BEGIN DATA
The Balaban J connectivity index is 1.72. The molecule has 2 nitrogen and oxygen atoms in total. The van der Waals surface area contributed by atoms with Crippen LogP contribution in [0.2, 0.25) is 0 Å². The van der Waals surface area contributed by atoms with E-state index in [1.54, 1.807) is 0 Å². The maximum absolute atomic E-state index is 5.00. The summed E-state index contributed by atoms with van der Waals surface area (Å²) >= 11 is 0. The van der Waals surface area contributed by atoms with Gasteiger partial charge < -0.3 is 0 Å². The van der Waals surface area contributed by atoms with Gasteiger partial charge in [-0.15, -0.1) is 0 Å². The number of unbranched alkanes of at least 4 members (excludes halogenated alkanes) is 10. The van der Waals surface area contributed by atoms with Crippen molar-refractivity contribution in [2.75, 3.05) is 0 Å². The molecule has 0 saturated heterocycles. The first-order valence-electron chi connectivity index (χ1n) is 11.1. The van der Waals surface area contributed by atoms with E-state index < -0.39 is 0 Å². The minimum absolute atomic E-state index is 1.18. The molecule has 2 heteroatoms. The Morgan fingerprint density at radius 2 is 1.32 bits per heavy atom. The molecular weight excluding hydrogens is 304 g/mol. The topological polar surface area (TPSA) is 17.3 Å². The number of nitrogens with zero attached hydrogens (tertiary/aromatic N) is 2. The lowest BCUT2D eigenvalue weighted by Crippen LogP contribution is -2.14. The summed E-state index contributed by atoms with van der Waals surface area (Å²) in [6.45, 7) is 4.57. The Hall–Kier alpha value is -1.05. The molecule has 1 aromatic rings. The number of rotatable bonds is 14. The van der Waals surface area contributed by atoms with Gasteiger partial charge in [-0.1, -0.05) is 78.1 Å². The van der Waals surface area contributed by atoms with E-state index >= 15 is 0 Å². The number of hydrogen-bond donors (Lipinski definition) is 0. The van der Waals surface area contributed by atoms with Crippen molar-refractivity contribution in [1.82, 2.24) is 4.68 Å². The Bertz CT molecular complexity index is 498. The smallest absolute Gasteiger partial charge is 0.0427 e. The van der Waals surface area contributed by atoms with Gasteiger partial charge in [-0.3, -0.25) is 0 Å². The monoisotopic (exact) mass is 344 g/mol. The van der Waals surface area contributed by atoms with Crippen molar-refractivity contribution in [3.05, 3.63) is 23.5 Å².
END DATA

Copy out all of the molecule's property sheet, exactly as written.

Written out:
The Balaban J connectivity index is 1.72. The molecule has 2 nitrogen and oxygen atoms in total. The van der Waals surface area contributed by atoms with Crippen LogP contribution in [0.2, 0.25) is 0 Å². The van der Waals surface area contributed by atoms with E-state index in [1.54, 1.807) is 0 Å². The maximum absolute atomic E-state index is 5.00. The summed E-state index contributed by atoms with van der Waals surface area (Å²) >= 11 is 0. The van der Waals surface area contributed by atoms with Gasteiger partial charge < -0.3 is 0 Å². The van der Waals surface area contributed by atoms with Gasteiger partial charge in [-0.15, -0.1) is 0 Å². The number of unbranched alkanes of at least 4 members (excludes halogenated alkanes) is 10. The van der Waals surface area contributed by atoms with Crippen molar-refractivity contribution in [2.75, 3.05) is 0 Å². The molecule has 0 saturated heterocycles. The first-order valence-electron chi connectivity index (χ1n) is 11.1. The van der Waals surface area contributed by atoms with E-state index < -0.39 is 0 Å². The minimum absolute atomic E-state index is 1.18. The molecule has 2 heteroatoms. The Morgan fingerprint density at radius 2 is 1.32 bits per heavy atom. The molecular weight excluding hydrogens is 304 g/mol. The topological polar surface area (TPSA) is 17.3 Å². The number of nitrogens with zero attached hydrogens (tertiary/aromatic N) is 2. The lowest BCUT2D eigenvalue weighted by Crippen LogP contribution is -2.14. The summed E-state index contributed by atoms with van der Waals surface area (Å²) in [6.45, 7) is 4.57. The Hall–Kier alpha value is -1.05. The molecule has 1 aromatic rings. The number of rotatable bonds is 14. The van der Waals surface area contributed by atoms with Gasteiger partial charge in [-0.1, -0.05) is 78.1 Å². The van der Waals surface area contributed by atoms with E-state index >= 15 is 0 Å². The number of hydrogen-bond donors (Lipinski definition) is 0. The van der Waals surface area contributed by atoms with Crippen molar-refractivity contribution in [1.82, 2.24) is 4.68 Å². The Bertz CT molecular complexity index is 498. The smallest absolute Gasteiger partial charge is 0.0427 e. The van der Waals surface area contributed by atoms with Gasteiger partial charge in [-0.3, -0.25) is 0 Å². The monoisotopic (exact) mass is 344 g/mol. The van der Waals surface area contributed by atoms with Crippen molar-refractivity contribution in [3.05, 3.63) is 23.5 Å².